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A provocative new study looks at the resource utilization and technological strategies that would be needed to make a Mars population of one million people food self-sufficient. A detailed model of population growth, caloric needs, land use, and potential food sources showed that food self-sufficiency could be achieved within 100 years. The study is published in New Space: The Journal of Space Entrepreneurship and Innovation, a peer-reviewed journal from Mary Ann Liebert, Inc., publishers.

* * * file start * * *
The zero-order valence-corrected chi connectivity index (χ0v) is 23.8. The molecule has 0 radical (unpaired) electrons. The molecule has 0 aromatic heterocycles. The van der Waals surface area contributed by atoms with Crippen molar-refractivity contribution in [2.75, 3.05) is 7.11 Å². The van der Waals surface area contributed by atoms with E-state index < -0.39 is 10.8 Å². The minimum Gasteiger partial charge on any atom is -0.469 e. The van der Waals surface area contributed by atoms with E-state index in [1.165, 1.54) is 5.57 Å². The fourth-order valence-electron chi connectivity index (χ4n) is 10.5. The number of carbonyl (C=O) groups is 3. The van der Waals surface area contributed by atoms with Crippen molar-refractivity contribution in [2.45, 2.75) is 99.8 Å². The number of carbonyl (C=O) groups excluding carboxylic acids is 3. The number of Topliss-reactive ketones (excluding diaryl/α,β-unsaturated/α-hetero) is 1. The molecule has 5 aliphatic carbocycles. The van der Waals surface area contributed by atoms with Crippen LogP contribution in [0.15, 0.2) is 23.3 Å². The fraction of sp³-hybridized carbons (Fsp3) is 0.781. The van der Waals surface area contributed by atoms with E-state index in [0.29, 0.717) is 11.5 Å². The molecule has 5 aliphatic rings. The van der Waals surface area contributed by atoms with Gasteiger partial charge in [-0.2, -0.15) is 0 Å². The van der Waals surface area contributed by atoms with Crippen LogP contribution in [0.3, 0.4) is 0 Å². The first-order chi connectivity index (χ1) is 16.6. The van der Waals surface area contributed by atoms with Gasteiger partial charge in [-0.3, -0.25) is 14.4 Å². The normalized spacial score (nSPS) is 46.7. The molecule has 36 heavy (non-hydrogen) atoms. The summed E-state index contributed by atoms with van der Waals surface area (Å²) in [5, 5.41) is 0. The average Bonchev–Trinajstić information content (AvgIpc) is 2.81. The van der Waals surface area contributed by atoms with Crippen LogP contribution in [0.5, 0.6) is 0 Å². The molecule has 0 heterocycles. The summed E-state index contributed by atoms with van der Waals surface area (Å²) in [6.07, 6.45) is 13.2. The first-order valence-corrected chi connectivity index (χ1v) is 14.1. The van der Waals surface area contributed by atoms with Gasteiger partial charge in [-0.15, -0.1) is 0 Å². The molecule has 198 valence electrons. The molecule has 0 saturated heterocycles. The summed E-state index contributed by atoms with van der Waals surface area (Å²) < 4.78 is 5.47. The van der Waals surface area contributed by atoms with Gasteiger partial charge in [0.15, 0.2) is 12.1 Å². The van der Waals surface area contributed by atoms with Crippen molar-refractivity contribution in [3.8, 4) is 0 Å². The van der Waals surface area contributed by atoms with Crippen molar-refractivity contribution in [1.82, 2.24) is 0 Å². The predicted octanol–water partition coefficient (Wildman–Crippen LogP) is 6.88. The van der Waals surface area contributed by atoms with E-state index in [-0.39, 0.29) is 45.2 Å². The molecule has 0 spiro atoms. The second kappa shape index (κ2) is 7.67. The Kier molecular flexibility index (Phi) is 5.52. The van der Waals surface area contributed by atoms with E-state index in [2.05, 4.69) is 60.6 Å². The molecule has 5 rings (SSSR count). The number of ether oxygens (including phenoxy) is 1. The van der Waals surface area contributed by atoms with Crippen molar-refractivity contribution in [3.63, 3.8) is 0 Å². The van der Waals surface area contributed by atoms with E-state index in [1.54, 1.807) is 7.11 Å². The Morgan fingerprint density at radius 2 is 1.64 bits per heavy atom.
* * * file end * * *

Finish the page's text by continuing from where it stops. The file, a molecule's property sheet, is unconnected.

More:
In the article entitled "Feeding One Million People on Mars," coauthors Kevin Cannon and Daniel Britt, University of Central Florida, Orlando, evaluated different food sources and quantitatively modeled the shifting balance between food supplied provided from Earth and that produced locally on Mars over time. The model is based on a diet composed of plants, insects, and cellular agriculture, which can produce "clean" meat and fish, algae, chicken-less eggs and cow-less milk. The study takes into account the energy, water, and other systems needed for food production. The researchers discuss the implications of their findings and present recommendations for future research.

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Category: Science